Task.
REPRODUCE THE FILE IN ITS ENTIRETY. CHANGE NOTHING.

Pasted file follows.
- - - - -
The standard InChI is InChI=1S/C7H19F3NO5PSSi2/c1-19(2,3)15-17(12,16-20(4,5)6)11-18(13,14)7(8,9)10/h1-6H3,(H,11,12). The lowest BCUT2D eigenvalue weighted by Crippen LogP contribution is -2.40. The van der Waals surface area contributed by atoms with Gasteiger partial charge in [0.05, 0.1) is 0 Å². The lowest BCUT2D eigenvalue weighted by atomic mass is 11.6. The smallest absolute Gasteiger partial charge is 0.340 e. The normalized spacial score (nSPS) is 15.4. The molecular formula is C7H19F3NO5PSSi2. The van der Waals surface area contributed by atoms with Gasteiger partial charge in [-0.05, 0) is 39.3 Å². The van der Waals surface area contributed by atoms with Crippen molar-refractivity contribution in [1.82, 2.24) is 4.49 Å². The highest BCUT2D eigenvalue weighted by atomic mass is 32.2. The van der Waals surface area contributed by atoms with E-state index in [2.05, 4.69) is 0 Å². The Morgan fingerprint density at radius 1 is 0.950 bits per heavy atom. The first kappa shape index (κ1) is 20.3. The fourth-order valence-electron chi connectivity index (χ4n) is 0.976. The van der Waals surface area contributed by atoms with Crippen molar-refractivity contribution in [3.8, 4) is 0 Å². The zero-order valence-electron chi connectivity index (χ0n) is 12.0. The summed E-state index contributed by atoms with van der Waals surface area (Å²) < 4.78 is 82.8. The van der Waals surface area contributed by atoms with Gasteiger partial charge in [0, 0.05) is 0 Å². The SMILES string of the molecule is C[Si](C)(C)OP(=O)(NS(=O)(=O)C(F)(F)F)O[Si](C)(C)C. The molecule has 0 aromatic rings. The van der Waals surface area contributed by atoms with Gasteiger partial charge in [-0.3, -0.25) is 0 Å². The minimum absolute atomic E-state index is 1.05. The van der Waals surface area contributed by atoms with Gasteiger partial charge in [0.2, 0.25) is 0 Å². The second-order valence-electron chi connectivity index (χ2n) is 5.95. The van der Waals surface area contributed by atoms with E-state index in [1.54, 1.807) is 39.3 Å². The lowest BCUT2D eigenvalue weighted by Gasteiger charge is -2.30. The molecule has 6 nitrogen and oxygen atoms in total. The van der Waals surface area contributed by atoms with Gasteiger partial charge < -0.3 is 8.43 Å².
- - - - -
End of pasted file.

The standard InChI is InChI=1S/C7H19F3NO5PSSi2/c1-19(2,3)15-17(12,16-20(4,5)6)11-18(13,14)7(8,9)10/h1-6H3,(H,11,12). The lowest BCUT2D eigenvalue weighted by Crippen LogP contribution is -2.40. The van der Waals surface area contributed by atoms with Gasteiger partial charge in [0.05, 0.1) is 0 Å². The lowest BCUT2D eigenvalue weighted by atomic mass is 11.6. The smallest absolute Gasteiger partial charge is 0.340 e. The normalized spacial score (nSPS) is 15.4. The molecular formula is C7H19F3NO5PSSi2. The van der Waals surface area contributed by atoms with Gasteiger partial charge in [-0.05, 0) is 39.3 Å². The van der Waals surface area contributed by atoms with Crippen molar-refractivity contribution in [1.82, 2.24) is 4.49 Å². The highest BCUT2D eigenvalue weighted by atomic mass is 32.2. The van der Waals surface area contributed by atoms with E-state index in [2.05, 4.69) is 0 Å². The Morgan fingerprint density at radius 1 is 0.950 bits per heavy atom. The first kappa shape index (κ1) is 20.3. The fourth-order valence-electron chi connectivity index (χ4n) is 0.976. The van der Waals surface area contributed by atoms with Crippen molar-refractivity contribution in [3.8, 4) is 0 Å². The zero-order valence-electron chi connectivity index (χ0n) is 12.0. The summed E-state index contributed by atoms with van der Waals surface area (Å²) < 4.78 is 82.8. The van der Waals surface area contributed by atoms with Gasteiger partial charge in [0, 0.05) is 0 Å². The SMILES string of the molecule is C[Si](C)(C)OP(=O)(NS(=O)(=O)C(F)(F)F)O[Si](C)(C)C. The molecule has 0 aromatic rings. The van der Waals surface area contributed by atoms with Gasteiger partial charge in [-0.3, -0.25) is 0 Å². The minimum absolute atomic E-state index is 1.05. The van der Waals surface area contributed by atoms with Gasteiger partial charge in [0.2, 0.25) is 0 Å². The second-order valence-electron chi connectivity index (χ2n) is 5.95. The van der Waals surface area contributed by atoms with E-state index in [1.54, 1.807) is 39.3 Å². The lowest BCUT2D eigenvalue weighted by Gasteiger charge is -2.30. The molecule has 6 nitrogen and oxygen atoms in total. The van der Waals surface area contributed by atoms with Gasteiger partial charge < -0.3 is 8.43 Å².